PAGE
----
SPACE'S STATUE OF LIBERTY

From NASA's astronomy picture archive, see the universe's heart and soul, the end of the line for our famous Rosetta spacecraft and an incredible nebula that is aptly named.

apod.nasa.gov

Sometimes both heaven and Earth erupt. Colorful aurorae erupted unexpectedly a few years ago, with green aurora appearing near the horizon and brilliant bands of red aurora blooming high overhead. A bright Moon lit the foreground of this picturesque scene, while familiar stars could be seen far in the distance. With planning, the careful astrophotographer shot this image mosaic in the field of White Dome Geyser in Yellowstone National Park in the western USA. Sure enough, just after midnight, White Dome erupted -- spraying a stream of water and vapor many meters into the air. Geyser water is heated to steam by scalding magma several kilometers below, and rises through rock cracks to the surface. About half of all known geysers occur in Yellowstone National Park. Although the geomagnetic storm that created these aurorae has since subsided, eruptions of White Dome Geyser continue about every 30 minutes.

Photography: Robert Howell

Heart and Soul and Double Cluster


This rich starfield spans almost 10 degrees across the sky toward the northern constellations Cassiopeia and Perseus. On the left, heart-shaped cosmic cloud IC 1805 and IC 1848 are popularly known as the Heart and Soul nebulae. Easy to spot on the right are star clusters NGC 869 and NGC 884 also known as h and Chi Perseii, or just the Double Cluster. Heart and Soul, with their own embedded clusters of young stars a million or so years old, are each over 200 light-years across and 6 to 7 thousand light-years away. In fact, they are part of a large, active star forming complex sprawling along the Perseus spiral arm of our Milky Way Galaxy. The Double Cluster is located at about the same distance as the Heart and Soul nebulae. Separated by only a few hundred light-years, h and Chi Perseii are physically close together, and both clusters are estimated to be about 13 million years old. Their proximity and similar stellar ages suggest both clusters are likely a product of the same star-forming region.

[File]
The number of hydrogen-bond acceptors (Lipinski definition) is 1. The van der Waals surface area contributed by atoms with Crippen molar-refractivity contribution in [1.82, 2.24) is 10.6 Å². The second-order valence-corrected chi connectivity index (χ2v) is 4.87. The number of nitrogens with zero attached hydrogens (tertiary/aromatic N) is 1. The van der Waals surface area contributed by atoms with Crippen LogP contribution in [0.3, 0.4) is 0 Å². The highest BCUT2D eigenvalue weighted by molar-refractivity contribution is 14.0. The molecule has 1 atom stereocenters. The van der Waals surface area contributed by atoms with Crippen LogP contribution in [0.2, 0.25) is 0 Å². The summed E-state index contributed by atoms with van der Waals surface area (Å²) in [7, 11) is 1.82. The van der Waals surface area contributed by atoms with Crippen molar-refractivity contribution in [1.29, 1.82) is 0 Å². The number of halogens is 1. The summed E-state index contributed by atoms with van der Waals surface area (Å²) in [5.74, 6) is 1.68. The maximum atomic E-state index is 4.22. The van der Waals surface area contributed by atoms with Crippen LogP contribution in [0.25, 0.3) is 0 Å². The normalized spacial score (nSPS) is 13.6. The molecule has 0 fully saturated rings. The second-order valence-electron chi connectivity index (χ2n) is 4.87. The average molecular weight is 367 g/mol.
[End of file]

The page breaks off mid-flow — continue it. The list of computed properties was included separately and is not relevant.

Photography: Adrien Klamerius

NGC 3576: The Statue of Liberty Nebula


What's happening in the Statue of Liberty nebula? Bright stars and interesting molecules are forming and being liberated. The complex nebula resides in the star forming region called RCW 57. This image showcases dense knots of dark interstellar dust, bright stars that have formed in the past few million years, fields of glowing hydrogen gas ionized by these stars, and great loops of gas expelled by dying stars. A detailed study of NGC 3576, also known as NGC 3582 and NGC 3584, uncovered at least 33 massive stars in the end stages of formation, and the clear presence of the complex carbon molecules known as polycyclic aromatic hydrocarbons (PAHs). PAHs are thought to be created in the cooling gas of star forming regions, and their development in the Sun's formation nebula five billion years ago may have been an important step in the development of life on Earth. The featured image was taken at the Cerro Tololo Inter-American Observatory in Chile.

Photography: S. Mazlin, J. Harvey, R. Gilbert, & D. Verschatse (SSRO/PROMPT/UNC)

Lynds Dark Nebula 1251


Stars are forming in Lynds Dark Nebula (LDN) 1251. About 1,000 light-years away, the dusty molecular cloud is part of a complex of dark nebulae mapped toward the Cepheus flare region, drifting above the plane of our Milky Way galaxy. Across the spectrum, astronomical explorations of the obscuring interstellar clouds reveal energetic shocks and outflows associated with newborn stars, including the telltale reddish glow from scattered Herbig-Haro objects seen in this sharp image. Distant background galaxies also lurk on the scene, visually buried behind the dusty expanse. The deep telescopic field of view spans about two full moons on the sky, or 17 light-years at the estimated distance of LDN 1251.

Photography: Lynn Hilborn

Rosetta's Farewell


After closely following comet 67P/Churyumov-Gerasimenko for 786 days as it rounded the Sun, the Rosetta spacecraft's controlled impact with the comet's surface was confirmed by the loss of signal from the spacecraft on September 30, 2016. One the images taken during its final descent, this high resolution view looks across the comet's stark landscape. The scene spans just over 600 meters (2,000 feet), captured when Rosetta was about 16 kilometers from the comet's surface. Rosetta's descent to the comet brought to an end the operational phase of an inspirational mission of space exploration. Rosetta deployed a lander to the surface of one of the Solar System's most primordial worlds and witnessed first hand how a comet changes when subject to the increasing intensity of the Sun's radiation. The decision to end the mission on the surface is a result of the comet's orbit now taking it to the dim reaches beyond Jupiter where there would be a lack of power to operate the spacecraft. Mission operators also faced an approaching period where the Sun would be close to line-of-sight between Earth and Rosetta, making radio communications increasingly difficult.ESA, Rosetta, MPS, OSIRIS; UPD/LAM/IAA/SSO/INTA/UPM/DASP/IDA